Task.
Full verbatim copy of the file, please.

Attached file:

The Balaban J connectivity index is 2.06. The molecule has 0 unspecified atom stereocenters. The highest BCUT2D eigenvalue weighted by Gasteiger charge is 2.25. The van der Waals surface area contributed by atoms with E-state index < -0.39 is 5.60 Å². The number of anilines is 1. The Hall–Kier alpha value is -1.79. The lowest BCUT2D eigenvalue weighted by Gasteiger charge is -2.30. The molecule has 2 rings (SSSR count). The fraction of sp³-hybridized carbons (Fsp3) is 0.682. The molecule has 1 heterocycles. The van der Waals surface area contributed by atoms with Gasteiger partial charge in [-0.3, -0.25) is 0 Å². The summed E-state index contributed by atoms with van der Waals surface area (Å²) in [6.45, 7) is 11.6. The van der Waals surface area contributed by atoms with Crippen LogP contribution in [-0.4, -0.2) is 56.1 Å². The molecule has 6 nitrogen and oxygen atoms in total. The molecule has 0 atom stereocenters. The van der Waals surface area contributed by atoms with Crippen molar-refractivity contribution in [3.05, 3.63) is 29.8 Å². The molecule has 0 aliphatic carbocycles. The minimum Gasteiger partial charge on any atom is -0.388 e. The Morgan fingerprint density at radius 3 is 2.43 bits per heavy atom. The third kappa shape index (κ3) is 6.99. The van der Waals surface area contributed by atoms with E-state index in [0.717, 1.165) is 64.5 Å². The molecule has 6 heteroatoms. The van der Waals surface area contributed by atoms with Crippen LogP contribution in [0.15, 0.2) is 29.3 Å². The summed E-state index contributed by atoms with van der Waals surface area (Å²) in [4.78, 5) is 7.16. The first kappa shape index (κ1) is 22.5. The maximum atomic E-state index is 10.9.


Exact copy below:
The Balaban J connectivity index is 2.06. The molecule has 0 unspecified atom stereocenters. The highest BCUT2D eigenvalue weighted by Gasteiger charge is 2.25. The van der Waals surface area contributed by atoms with E-state index < -0.39 is 5.60 Å². The number of anilines is 1. The Hall–Kier alpha value is -1.79. The lowest BCUT2D eigenvalue weighted by Gasteiger charge is -2.30. The molecule has 2 rings (SSSR count). The fraction of sp³-hybridized carbons (Fsp3) is 0.682. The molecule has 1 heterocycles. The van der Waals surface area contributed by atoms with Gasteiger partial charge in [-0.3, -0.25) is 0 Å². The summed E-state index contributed by atoms with van der Waals surface area (Å²) in [6.45, 7) is 11.6. The van der Waals surface area contributed by atoms with Crippen LogP contribution in [-0.4, -0.2) is 56.1 Å². The molecule has 6 nitrogen and oxygen atoms in total. The molecule has 0 atom stereocenters. The van der Waals surface area contributed by atoms with Crippen molar-refractivity contribution in [3.05, 3.63) is 29.8 Å². The molecule has 0 aliphatic carbocycles. The minimum Gasteiger partial charge on any atom is -0.388 e. The Morgan fingerprint density at radius 3 is 2.43 bits per heavy atom. The third kappa shape index (κ3) is 6.99. The van der Waals surface area contributed by atoms with E-state index in [0.717, 1.165) is 64.5 Å². The molecule has 6 heteroatoms. The van der Waals surface area contributed by atoms with Crippen LogP contribution in [0.15, 0.2) is 29.3 Å². The summed E-state index contributed by atoms with van der Waals surface area (Å²) in [4.78, 5) is 7.16. The first kappa shape index (κ1) is 22.5. The maximum atomic E-state index is 10.9.